Vin cupped his chin, wondering why the owners had bothered with U-HUALs, when their original scheme, as reported by the night guard plant, had been to come in with semi-trailers. There were a lot of cigarettes in that warehouse; these trucks weren't going to hardly make a dent in the pile.
A dark blue van pulled up to the guard shack, and a tall, dark-haired man carefully got out of the driver’s side. In contrast, the passenger door crashed opened and out bounded another tall man. Vin’s attention was drawn to the passenger, who was now stretching his arms… and then he had to look twice at the man who seemed to be takin’ up more than his share of space. He hit the control button to zoom in on the feller who'd hopped out of the passenger side.
And he recognized him; he'd sweated with him, bled with him, laughed with him, and mebbe even cried with him over the years. He by-God knew who was walking with that familiar long-legged stride right up to the entry point to talk to the guard.
"Ezra! Sweet Jesus, that's Buck!"
Vin found his own phone and, fingers feeling awkward, punched in Chris' number. Ezra had practically skidded over and was leaning over Vin, his left hand gripping Vin's shoulder as he watched the monitor, his right hand reaching down to increase the sound from the hidden mike by the guard shack.
Looked like Nick, the guard and their inside agent, recognized Buck, because he pressed the panic button JD had installed, which would not only sound the alarm in the trailer they were using for surveillance, but would also trigger alarms at the FBI and ATF headquarters. Word of the missing men had raced through the ATF and FBI ranks, so Nick was aware that Buck had been kidnapped.
Chris answered the phone and Vin pushed away from the monitors and quickly moved to the side, so Ezra could continue to listen for any speech. Buck and the other man had reached the guard shack and Vin prayed that Nick could improvise whatever Buck needed him to do.
Vin focused on giving Chris the concise information his team leader needed, then returned and sat down beside Ezra at the monitor, shoulders touching, and indicated with his eyes for Ezra to tell him what was goin' on with Buck.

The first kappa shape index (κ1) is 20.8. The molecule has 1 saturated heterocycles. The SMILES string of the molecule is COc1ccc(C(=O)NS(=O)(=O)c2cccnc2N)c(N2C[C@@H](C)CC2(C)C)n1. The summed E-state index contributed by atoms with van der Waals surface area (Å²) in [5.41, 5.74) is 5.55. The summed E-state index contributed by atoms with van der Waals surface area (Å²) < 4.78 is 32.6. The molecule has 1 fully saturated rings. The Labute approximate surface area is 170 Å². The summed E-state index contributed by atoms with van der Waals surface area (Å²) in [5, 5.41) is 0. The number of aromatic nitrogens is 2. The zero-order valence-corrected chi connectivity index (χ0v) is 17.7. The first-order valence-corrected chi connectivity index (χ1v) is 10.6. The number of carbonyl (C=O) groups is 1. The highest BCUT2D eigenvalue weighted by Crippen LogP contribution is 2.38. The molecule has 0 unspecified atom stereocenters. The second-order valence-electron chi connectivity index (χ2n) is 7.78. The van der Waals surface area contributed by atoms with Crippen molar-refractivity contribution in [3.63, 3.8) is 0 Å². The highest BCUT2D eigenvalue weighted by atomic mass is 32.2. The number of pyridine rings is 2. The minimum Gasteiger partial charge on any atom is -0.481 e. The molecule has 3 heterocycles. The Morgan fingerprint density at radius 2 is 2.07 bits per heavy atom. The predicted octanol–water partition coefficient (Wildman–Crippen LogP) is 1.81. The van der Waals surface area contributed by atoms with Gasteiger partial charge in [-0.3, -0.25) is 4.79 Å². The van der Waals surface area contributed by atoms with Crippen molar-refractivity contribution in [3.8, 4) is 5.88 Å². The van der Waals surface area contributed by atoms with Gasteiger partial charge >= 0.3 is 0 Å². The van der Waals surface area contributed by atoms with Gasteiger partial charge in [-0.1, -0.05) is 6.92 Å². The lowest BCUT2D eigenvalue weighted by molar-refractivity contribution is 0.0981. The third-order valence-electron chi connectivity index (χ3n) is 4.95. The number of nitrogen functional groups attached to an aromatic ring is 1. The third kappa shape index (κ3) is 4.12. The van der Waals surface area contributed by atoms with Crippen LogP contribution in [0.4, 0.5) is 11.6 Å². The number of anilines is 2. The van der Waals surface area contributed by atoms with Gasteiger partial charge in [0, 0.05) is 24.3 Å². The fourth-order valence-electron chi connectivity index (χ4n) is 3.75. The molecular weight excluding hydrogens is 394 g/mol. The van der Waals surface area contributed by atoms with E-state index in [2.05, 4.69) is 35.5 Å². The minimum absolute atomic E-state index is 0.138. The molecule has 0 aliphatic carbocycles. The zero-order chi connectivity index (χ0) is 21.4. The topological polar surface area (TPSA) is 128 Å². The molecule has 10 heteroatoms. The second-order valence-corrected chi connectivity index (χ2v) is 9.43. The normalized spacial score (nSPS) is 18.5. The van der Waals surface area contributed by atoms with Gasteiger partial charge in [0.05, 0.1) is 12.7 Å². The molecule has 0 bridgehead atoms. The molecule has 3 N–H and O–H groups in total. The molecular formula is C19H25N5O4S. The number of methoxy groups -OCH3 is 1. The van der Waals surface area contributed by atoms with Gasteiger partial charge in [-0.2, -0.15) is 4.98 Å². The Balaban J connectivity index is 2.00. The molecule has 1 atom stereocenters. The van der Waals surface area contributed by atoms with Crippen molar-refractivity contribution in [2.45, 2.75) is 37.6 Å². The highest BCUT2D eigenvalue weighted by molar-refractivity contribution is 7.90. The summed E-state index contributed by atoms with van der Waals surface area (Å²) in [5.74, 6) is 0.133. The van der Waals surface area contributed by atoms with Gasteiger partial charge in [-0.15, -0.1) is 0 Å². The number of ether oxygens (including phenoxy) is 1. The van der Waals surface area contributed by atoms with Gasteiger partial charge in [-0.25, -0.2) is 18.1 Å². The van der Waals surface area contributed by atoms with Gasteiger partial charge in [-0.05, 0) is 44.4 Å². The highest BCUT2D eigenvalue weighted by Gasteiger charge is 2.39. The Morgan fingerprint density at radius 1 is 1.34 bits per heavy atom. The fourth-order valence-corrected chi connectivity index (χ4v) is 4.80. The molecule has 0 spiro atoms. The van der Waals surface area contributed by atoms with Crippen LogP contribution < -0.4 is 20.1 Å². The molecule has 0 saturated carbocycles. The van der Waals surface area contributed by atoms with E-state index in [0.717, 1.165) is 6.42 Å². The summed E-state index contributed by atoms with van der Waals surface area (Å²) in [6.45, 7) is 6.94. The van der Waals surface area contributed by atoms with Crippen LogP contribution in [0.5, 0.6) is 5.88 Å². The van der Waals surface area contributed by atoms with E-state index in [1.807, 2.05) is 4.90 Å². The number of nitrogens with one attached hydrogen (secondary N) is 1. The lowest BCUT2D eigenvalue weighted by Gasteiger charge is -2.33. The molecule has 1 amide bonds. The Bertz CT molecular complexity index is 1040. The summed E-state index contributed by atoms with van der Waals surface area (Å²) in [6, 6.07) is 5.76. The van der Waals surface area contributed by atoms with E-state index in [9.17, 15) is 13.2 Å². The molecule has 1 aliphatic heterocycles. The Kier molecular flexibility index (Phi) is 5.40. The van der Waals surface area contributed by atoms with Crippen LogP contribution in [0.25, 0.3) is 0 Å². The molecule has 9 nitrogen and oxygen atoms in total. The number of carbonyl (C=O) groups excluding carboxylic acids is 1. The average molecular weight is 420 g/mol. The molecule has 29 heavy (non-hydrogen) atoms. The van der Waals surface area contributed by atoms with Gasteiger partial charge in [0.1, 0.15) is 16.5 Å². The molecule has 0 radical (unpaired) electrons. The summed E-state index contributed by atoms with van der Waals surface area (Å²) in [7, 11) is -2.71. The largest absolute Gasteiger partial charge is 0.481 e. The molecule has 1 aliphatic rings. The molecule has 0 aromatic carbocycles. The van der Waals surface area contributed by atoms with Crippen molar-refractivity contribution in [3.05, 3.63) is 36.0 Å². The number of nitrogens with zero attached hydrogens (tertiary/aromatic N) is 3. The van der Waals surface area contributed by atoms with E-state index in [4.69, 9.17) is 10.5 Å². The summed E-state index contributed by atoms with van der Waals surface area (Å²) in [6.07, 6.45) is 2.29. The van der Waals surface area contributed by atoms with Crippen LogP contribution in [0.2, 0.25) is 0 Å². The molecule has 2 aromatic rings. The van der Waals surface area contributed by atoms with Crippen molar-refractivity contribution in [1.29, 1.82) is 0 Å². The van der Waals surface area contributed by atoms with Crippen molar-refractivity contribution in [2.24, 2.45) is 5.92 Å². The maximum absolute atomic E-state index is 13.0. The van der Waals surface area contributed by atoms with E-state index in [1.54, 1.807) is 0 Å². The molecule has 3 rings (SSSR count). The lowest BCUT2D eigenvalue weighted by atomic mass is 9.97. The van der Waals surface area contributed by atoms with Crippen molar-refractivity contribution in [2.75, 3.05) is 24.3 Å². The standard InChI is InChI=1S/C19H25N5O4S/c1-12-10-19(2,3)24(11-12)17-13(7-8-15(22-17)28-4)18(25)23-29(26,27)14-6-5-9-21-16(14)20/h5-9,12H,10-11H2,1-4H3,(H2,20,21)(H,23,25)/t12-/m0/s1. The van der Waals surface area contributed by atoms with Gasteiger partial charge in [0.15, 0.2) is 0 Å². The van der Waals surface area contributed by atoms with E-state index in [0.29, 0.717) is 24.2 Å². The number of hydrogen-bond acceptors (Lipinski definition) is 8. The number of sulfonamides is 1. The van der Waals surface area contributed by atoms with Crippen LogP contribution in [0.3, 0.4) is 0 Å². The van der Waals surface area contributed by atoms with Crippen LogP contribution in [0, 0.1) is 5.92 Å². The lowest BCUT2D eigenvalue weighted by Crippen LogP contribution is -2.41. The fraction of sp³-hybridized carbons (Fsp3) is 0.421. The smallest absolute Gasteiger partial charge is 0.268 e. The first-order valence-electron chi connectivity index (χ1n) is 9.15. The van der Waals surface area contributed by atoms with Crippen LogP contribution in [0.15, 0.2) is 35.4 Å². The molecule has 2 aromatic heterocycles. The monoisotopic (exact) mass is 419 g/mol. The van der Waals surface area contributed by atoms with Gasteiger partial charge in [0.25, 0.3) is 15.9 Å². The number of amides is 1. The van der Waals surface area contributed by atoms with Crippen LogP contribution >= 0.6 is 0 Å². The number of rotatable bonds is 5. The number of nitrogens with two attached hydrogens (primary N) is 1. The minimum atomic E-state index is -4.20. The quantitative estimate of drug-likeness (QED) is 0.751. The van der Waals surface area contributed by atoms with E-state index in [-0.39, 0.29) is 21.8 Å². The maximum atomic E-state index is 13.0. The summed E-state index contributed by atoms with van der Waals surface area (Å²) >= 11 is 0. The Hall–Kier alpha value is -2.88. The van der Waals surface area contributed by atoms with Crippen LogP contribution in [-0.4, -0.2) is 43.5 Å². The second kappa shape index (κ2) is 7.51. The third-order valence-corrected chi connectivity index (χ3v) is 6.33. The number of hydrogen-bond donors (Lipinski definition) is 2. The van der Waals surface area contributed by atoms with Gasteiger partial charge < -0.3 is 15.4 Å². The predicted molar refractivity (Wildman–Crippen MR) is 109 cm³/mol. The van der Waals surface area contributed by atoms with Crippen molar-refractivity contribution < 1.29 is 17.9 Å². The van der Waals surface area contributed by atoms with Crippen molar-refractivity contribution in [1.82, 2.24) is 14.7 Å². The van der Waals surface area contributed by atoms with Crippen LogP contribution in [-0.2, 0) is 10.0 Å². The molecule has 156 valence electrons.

"Buck's told Nick that 'he had some business to conduct with these gents, and to give him the keys.’ Nick agreed and relinquished the keys with several 'yes sirs' added to impress the van driver." Ezra held up his hand then and both listened as Buck started talking to the other man. Come on, Buck -- give us a clue how to play this hand.
As Buck walked back to the van, they heard him tell the other man that the guns were in a closed off section of the warehouse.
Ezra and Vin locked eyes and then both of them got up. There were no guns in that warehouse and once Buck's new business partner figured that out, Buck was gonna be in a world of trouble.
"We can't wait for back-up," Vin said matter-of-factly.
Ezra nodded. “I agree. I'll update the FBI, and you call Chris. Tell him we have to move in now, and to please, try not to shoot us."
As he and Ezra got their cell phones out again, Vin said, "Let's see if we can start by takin' out the truck drivers. I'll call Nick and fill him in. We'll wait till Buck has got his man in the warehouse and rush the other three, and then go for Buck's man." He handed Ezra a bulletproof vest, and then thrust his arms through his own vest, fastened it up tight and got out his gun. "Let’s ride, partner."
Continued in In Our Time of Need Part Two